Attorney General William Barr gives the keynote address to the Center for Strategic and International Studies, CSIS China Initiative Conference, February 6, 2020, in Washington, DC. (Cliff Owen/AP Photo)

We might pause to note that Nokia is headquartered in Finland, while Ericsson is based in Sweden. In other words, Barr was conceding the fact there’s no American company competitive in 5G hardware. That’s an astonishing admission about the current sad state of the U.S. tech manufacturing, and we’ll come back to that, but first, let’s hear what else Barr had to say.

The U.S., Barr continued, should be “actively considering” investments in Ericsson and Nokia, to accelerate their ability to develop 5G hardware: “We and our closest allies certainly need to be actively considering this approach. The risk of losing the 5G struggle with China should vastly outweigh all other considerations.”

The stakes, the attorney general continued, are high: “If the industrial internet becomes dependent on Chinese technology, China would have the ability to shut countries off from technology and equipment upon which their consumers and industries depend. For China, success is a zero-sum game.”

We can add: The “industrial internet” Barr refers to overlaps, very much, with the “military internet.” 

Chinese soldiers march with the national flag, flanked by the flags of the Communist Party of China (R) and the People’s Liberation Army (L) in Beijing on October 1, 2019, to mark the 70th anniversary of the founding of the People’s Republic of China. (GREG BAKER/AFP/Getty Images)

China’s DF-41 nuclear-capable intercontinental ballistic missiles are seen in Beijing on October 1, 2019, to mark the 70th anniversary of the founding of the People’s Republic of China. (GREG BAKER/AFP via Getty Images)

A member of China’s People’s Liberation Army (PLA) stands guard inside Osborn Barracks in Kowloon Tong in Hong Kong on November 16, 2019. (ANTHONY WALLACE/AFP via Getty Images)

Reacting to Barr’s speech, William Evanina, director of the National Counterintelligence and Security Center, a federal defense agency, added, “This is a call to arms for all of society. We have to look at our economic security as part of our national security.”

So Trump, Barr, and Evanina are correct: 5G is a very big deal, and for both economic and military reasons, the U.S. can’t afford to lose this tech-competition.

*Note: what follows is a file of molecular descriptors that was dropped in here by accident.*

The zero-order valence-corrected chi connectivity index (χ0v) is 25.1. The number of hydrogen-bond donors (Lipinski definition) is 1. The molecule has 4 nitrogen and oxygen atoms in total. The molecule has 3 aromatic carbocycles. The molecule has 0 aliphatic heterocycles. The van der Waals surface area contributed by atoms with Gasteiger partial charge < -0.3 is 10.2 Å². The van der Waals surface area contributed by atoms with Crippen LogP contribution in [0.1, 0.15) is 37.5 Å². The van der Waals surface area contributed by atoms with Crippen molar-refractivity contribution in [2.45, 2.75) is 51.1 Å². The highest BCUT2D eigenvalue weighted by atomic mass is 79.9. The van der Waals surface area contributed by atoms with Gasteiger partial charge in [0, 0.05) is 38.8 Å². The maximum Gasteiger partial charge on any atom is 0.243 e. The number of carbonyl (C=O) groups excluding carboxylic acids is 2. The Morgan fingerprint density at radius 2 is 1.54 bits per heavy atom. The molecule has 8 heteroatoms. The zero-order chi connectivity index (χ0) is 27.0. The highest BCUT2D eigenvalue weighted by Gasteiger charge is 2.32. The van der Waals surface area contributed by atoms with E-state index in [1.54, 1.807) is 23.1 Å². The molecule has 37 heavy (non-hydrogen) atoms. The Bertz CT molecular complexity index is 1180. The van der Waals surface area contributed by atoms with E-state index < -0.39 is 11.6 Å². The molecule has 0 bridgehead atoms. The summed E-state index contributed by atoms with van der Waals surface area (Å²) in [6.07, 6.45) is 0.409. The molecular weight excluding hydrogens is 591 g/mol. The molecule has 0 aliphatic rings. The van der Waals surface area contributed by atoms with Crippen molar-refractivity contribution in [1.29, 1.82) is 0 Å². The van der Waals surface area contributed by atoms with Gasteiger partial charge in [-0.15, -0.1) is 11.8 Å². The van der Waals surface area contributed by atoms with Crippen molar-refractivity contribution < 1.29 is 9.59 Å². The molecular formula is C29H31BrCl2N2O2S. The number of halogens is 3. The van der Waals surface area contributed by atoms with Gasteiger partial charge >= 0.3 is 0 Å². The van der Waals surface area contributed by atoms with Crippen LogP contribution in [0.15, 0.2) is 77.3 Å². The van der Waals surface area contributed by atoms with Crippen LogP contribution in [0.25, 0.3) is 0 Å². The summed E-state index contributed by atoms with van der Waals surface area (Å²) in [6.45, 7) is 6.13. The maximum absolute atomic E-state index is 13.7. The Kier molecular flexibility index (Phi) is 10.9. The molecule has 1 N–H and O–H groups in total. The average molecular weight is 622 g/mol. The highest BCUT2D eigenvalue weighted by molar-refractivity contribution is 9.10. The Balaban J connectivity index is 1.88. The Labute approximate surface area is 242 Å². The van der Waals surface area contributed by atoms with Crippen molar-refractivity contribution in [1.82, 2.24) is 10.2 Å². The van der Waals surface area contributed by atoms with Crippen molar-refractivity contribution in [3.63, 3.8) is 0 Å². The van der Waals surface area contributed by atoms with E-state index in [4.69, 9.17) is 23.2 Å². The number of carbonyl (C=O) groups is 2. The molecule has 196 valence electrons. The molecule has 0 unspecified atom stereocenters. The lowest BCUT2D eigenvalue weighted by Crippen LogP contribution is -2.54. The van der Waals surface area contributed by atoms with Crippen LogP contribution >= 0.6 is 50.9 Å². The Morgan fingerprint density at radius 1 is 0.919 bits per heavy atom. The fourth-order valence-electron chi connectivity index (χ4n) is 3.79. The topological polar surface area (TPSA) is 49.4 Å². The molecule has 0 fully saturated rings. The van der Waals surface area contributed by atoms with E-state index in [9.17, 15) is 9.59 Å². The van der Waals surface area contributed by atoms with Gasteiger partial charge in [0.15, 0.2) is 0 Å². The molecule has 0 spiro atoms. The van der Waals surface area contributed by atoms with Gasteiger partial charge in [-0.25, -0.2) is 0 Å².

So now to the most immediate question: Does Barr have the right prescription, namely, that Uncle Sam should invest in a Finnish or Swedish company—or perhaps both?   

Critics will say, of course, that Barr is advocating “socialism.” And in a limited sense they’re correct, although, in truth, Barr is pushing for the kind of ad hoc military socialism that’s been standard practice in the U.S. for centuries. That is, this capitalist country has always invested directly in vital defense production.  

For instance, from the dawn of the republic through World War Two, the U.S. Navy built almost all of its ships in publicly owned shipyards, from Brooklyn, New York, to Charleston, South Carolina, to Puget Sound, Washington State. More recently, the Pentagon and related national-security outfits have invested directly in private companies through such entities as DARPA and IN-Q-TEL.  

And even more broadly, all of the Pentagon’s spending on goods and services can be seen as a kind of permanent public-private partnership with defense contractors. To be sure, not everyone is a fan of what’s known as the “military-industrial complex,” and yet there it is, spending a trillion dollars a year—and it’s not going anywhere. 

So Barr’s idea of investing in 5G is fully in keeping with this tradition, except for one thing, which merits more attention: Nokia and Ericsson are foreign companies. 

Assuming that Barr is correct when he says that there is, in fact, no domestic company that can compete in 5G, then we might reluctantly agree that the attorney general has the optimum solution in the short run: Invest in those foreign companies.